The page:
CNN’s broadside of Ted Cruz is wrong. The network has denied that it bears any responsibility for Cruz’s camp spreading rumors that Ben Carson might be quitting the presidential race. CNN anchor Brooke Baldwin even went so far as to call Cruz’s explanation “BS” on the air.
Yet the network’s claim can be true only in the most deceptive – in other words, the most Clintonian – sense. Instead of what the meaning of the word is is, CNN is parsing what the word indicate means.
Somewhat ironically, the network rests much of its case on tweets rather than on-air coverage. CNN concedes that during the Iowa caucuses the network reported that Carson would not be going from Iowa to New Hampshire as the other candidates would. But after Cruz’s people used the report as their reason for suggesting Carson might be getting out of the race, CNN on Wednesday declared, “Senator Cruz’s claims about CNN are false. At no point did the network indicate Dr. Carson would suspend his campaign.”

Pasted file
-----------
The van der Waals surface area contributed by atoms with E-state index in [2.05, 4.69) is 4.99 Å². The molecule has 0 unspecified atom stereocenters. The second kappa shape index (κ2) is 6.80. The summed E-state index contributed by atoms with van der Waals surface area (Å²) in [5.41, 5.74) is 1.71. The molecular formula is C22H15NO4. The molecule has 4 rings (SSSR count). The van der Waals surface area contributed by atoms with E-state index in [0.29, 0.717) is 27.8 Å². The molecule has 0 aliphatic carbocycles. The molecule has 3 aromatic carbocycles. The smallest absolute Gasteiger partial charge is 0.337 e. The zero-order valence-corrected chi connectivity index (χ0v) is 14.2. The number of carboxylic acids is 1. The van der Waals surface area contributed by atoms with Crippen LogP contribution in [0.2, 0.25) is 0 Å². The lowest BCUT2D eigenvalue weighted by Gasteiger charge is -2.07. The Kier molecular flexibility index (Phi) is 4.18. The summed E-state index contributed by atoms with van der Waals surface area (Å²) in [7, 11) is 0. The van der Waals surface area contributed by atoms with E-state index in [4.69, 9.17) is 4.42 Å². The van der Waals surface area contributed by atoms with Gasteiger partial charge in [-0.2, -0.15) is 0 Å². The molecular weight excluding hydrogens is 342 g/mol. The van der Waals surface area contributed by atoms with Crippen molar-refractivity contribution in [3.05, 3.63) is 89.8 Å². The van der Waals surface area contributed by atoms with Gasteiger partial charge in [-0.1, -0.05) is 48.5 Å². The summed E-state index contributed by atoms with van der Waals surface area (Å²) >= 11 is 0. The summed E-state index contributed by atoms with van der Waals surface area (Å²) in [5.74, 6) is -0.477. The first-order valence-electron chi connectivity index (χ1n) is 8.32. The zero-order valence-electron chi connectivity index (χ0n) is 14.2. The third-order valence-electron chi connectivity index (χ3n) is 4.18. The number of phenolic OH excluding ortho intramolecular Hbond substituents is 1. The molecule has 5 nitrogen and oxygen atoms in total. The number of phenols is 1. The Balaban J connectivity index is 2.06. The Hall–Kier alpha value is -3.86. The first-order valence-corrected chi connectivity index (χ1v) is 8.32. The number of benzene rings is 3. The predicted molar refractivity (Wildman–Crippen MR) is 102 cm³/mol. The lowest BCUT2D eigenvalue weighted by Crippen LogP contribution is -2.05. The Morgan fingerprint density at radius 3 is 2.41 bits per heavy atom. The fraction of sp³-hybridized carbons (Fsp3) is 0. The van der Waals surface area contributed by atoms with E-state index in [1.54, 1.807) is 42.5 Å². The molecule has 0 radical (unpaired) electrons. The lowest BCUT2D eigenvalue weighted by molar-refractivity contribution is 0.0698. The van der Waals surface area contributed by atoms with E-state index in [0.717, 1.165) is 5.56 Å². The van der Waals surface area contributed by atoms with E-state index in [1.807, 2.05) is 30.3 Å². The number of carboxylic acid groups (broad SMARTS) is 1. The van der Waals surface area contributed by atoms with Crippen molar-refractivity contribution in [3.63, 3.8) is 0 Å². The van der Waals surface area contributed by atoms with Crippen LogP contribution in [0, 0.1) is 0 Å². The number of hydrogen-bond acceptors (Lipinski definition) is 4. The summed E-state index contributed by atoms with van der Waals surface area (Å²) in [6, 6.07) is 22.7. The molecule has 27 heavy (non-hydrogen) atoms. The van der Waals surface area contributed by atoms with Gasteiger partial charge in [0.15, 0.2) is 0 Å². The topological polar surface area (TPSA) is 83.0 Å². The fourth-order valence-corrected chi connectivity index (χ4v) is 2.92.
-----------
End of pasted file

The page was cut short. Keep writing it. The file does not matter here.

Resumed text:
While their embeds in the field may never have specifically reported that Carson was out, the network’s live coverage – which included star anchor and face of CNN Anderson Cooper – not only operated on the assumption that Carson was withdrawing, but actually included speculation of where his voters would go after Carson left the race.
Cooper even said Carson’s stated reason – that he was going to Florida to get fresh clothes – for not going directly to New Hampshire like the other candidates “has got to be the weirdest explanation I’ve heard.”
One of Cooper’s panelists then suggested that “maybe Carson should take a page from Martin O’Malley’s book and call it quits for the good of the party and the good of the country.”
Then, working on the assumption that Carson was leaving the race, the panel began to speculate on who would pick up Carson’s voters, with Democrat operative Paul Begala suggesting, “I think they go with Cruz.”
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